Petaluma’s Past: The Black Plague in 1907

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The Bubonic (or “Black”) Plague had first hit San Francisco in 1899 (especially hard in Chinatown), and was finally thought to be under control by 1904.

But then, the Great Earthquake of 1906 devastated the city and by the following year, with San Francisco in ruins and people necessarily huddled together, infected rats were multiplying by the millions.

The Plague became rampant once again.

In times such as ours now amid the COVID-19 pandemic, that disease-ridden year of 1907 is suddenly relevant history.

The date was May 27, 1907, when a sailor on San Francisco Bay was the first to be diagnosed with Bubonic Plague. Within just one month, the disease had spread so rapidly it looked as if the city “were to be as decimated, as was Medieval Europe,” according to newspaper reports of the time.

The Bubonic Plague, you see, had been around this world at least since the 6th century, killing in that first pandemic an estimated 5,000 people a day in Constantinople!

It hit again in the 14th century in China, and spread throughout Europe. That second pandemic, called “The Black Death,” killed an estimated one third of the entire European and Asian population.

The San Francisco breakout in 1907 was part of the third plague pandemic.

Chinese immigrants were the first to be blamed for the San Francisco plague. It was another cog in California’s discrimination against them, which had been happening since 1849. Our Petaluma Courier even dubbed it “The Yellow Plague,” but the illness was not discriminatory and over 190 people of all stripes, died in San Francisco just that summer.

And they had been very painful deaths.

Scientists eventually determined that the disease was spread by rodents’ fleas. Flea bites, and just inhaling the air around those fleas, would infect human lymph nodes, cause them to painfully swell, turn black and result in patient death. But it took two years for that theory to become accepted, and the third pandemic wasn’t deemed fully over here until 1910.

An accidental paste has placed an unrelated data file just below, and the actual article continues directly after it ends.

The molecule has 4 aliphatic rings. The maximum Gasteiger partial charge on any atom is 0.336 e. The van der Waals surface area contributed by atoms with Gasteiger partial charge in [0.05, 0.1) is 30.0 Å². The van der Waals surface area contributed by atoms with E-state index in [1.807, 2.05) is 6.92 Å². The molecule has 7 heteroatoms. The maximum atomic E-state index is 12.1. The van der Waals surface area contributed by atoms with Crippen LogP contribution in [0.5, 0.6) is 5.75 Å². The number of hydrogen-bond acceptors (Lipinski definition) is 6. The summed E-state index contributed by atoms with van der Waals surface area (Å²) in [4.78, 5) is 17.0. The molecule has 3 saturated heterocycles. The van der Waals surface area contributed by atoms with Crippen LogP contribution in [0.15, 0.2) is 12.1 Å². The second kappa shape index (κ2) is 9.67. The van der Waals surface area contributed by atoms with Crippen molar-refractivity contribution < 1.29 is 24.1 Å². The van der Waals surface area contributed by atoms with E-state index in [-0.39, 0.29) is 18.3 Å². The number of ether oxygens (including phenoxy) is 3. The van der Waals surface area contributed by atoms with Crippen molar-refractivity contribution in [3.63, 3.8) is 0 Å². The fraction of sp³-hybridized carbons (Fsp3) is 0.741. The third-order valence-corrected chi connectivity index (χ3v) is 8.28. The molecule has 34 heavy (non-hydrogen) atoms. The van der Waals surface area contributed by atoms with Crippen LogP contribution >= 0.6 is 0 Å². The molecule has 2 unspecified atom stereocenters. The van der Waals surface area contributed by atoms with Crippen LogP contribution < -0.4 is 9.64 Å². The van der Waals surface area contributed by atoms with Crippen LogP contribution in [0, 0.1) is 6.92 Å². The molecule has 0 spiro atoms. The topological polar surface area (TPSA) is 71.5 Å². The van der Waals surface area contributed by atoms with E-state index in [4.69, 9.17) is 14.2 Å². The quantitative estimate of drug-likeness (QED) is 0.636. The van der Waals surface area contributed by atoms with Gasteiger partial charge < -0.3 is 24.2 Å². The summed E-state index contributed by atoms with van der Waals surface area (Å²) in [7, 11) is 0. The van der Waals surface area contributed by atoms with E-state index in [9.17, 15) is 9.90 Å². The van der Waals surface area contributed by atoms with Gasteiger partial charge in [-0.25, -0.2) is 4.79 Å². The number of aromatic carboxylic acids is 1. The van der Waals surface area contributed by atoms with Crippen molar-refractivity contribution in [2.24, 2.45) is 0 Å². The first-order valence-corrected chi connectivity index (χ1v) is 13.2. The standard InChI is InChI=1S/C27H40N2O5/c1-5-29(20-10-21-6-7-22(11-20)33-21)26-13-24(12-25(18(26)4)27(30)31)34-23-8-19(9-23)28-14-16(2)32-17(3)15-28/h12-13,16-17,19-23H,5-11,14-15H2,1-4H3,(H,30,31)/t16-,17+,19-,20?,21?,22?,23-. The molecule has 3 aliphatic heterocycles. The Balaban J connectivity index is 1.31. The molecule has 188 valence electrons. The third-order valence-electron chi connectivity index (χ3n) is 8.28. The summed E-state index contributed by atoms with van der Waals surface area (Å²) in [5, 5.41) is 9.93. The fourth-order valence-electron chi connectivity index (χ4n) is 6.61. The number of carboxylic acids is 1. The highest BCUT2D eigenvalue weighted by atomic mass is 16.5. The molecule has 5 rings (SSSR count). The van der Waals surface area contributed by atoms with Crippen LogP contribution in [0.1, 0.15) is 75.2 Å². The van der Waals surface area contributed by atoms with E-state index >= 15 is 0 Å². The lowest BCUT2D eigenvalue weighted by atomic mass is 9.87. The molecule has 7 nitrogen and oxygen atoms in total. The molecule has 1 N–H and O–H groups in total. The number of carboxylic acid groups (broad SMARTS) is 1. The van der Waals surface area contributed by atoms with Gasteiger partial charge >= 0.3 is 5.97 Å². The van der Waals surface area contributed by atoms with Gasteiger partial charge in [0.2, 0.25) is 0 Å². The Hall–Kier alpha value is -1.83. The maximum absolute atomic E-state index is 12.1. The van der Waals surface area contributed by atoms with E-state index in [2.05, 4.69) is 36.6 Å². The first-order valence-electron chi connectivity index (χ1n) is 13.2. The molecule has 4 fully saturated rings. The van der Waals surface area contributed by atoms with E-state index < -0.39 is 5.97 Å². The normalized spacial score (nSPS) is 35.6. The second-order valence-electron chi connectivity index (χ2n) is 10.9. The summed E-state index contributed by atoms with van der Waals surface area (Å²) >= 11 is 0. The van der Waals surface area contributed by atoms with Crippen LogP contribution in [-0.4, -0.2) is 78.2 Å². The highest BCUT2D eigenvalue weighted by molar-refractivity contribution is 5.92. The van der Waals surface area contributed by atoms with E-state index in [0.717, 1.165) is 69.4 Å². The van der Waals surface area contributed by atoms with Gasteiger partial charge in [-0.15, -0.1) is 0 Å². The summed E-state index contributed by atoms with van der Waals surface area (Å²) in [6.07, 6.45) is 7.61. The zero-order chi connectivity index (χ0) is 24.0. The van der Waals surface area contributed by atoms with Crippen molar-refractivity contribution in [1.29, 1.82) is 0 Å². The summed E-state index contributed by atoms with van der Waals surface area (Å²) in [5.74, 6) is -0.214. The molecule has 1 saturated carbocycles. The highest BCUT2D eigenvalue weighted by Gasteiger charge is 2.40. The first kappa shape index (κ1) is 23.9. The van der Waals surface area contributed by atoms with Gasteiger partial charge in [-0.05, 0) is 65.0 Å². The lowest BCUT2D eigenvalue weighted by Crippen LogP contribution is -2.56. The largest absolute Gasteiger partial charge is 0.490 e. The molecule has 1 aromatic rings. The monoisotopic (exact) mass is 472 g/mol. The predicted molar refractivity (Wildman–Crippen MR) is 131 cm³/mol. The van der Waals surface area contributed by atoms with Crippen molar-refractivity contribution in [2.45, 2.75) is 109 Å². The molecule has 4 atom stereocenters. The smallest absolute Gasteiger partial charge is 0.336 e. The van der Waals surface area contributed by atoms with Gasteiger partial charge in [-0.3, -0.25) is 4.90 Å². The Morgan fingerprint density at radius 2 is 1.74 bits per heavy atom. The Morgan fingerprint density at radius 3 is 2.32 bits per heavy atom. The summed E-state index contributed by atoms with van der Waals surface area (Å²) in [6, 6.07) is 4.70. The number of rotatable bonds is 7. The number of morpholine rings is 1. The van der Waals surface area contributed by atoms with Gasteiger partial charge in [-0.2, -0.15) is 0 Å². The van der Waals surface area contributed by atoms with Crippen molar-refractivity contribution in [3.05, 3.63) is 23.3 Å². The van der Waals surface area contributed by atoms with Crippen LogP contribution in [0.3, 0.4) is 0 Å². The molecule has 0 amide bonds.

Interestingly, only 10% of US “doctors” had attended a medical school then, and some were even treating those enlarged nodes as blisters, lancing them, and thus causing even wider spread of the disease.

The resulting extermination of rats in San Francisco became an all-out war, with over 2,000,000 rats killed. The cost of that “Rat War” had been $50,000 per month and the Federal Government had kicked-in to help. Petaluma did its share of local disease prevention by stopping all incoming river craft from San Francisco at our D Street Bridge, and thoroughly searching them for rats. US life expectancy in ’07 was just 45.6 years for males and 50 for females. Meanwhile, the entire world was in turmoil. In China, a terrible drought and famine had also killed another 24 million souls.

Nationally, the financial “Panic of 1907” had hit as well.

The stock market plunged 50%, runs on banks started and tens of thousands of Americans went broke. Does this all sound too familiar?